Increases Resilience and Strength
There is a trade-off between toughness and strength; increasing the strength may reduce toughness, leading to brittleness. Tensile strength, yield strength, and fracture resilience can be altered by heat treatment. Although case hardening enhances stability, it requires tempering to reduce brittleness. The material’s intended ultimate strength dictates the exact degree of tempering.
Enhances Magnetic and Electrical Properties
The majority of materials acquire magnetism upon work hardening. A particular annealing procedure reduces the magnetic permeability, which is m critical if the component is used in an electronic environment and several industries.
What Metals Are Suitable for Heat Treatment?
While metal heat treatment predominantly affects ferrous metals, it is also possible to process alloys composed of aluminium, copper, brass, and titanium. Among the ferrous metals amenable to thermal treatment are tool steel, stainless steel, and cast iron in various grades.
- Case hardening, nitriding, tempering, hardening, annealing, normalizing, and stress relieving are typical treatments for ferrous metals.
- Copper and copper alloys undergo annealing, quenching, and other heat treatment processes.
- Annealing, solution heat treating, natural and artificial ageing, and other heat treatment techniques are all viable options for aluminium.
Not every material is amenable to the various forms of heat treatment. Likewise, not all methods will necessarily yield significant benefits for a single material. To obtain the desired outcome, the materials must be examined individually.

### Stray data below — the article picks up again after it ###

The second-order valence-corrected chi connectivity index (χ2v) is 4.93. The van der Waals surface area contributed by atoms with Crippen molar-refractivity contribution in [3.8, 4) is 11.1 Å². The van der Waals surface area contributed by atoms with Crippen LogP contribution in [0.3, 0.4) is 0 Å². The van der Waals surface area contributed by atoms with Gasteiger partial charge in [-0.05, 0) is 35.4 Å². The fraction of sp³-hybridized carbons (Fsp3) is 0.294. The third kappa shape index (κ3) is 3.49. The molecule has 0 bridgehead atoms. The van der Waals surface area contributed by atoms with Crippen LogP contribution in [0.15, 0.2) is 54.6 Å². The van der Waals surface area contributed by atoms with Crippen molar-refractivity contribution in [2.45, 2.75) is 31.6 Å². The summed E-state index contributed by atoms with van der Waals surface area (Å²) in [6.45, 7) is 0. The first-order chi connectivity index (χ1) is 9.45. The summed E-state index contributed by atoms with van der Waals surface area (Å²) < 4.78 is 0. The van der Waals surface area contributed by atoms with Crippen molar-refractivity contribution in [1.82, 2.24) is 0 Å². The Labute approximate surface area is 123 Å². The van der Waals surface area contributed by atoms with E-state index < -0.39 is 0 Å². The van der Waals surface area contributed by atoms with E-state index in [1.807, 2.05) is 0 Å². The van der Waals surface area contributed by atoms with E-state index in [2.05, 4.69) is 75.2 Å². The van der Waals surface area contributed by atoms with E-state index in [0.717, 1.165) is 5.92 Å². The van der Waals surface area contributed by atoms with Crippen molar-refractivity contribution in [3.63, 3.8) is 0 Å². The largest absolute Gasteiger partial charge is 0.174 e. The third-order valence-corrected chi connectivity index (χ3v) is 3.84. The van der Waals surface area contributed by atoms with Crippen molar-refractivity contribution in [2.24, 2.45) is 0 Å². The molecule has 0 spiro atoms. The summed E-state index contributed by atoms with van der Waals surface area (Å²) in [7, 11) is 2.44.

Various Types of Heat Treatment Techniques
There are various heat treatment techniques to improve the mechanical properties of metals. These different methods are explained below:
The hardening process is a widely used heat treatment method to enhance the hardness of metals. In certain instances, only the surface of the metal is hardened. To achieve hardening, the workpiece is heated to a specific temperature, typically between 800 and 900°C. It is then rapidly cooled by quenching in a cooling medium such as oil, brine, polymers, or water.
However, steel grades with a high content of alloying elements require higher heating temperatures, ranging from 980 to 1110°C. Rapid cooling is crucial for most steel materials, as the cooling stage influences the hardness level. Hardening enhances steel’s hardness and strength by reinforcing the lattice structure’s resistance. However, it may also lead to increased brittleness.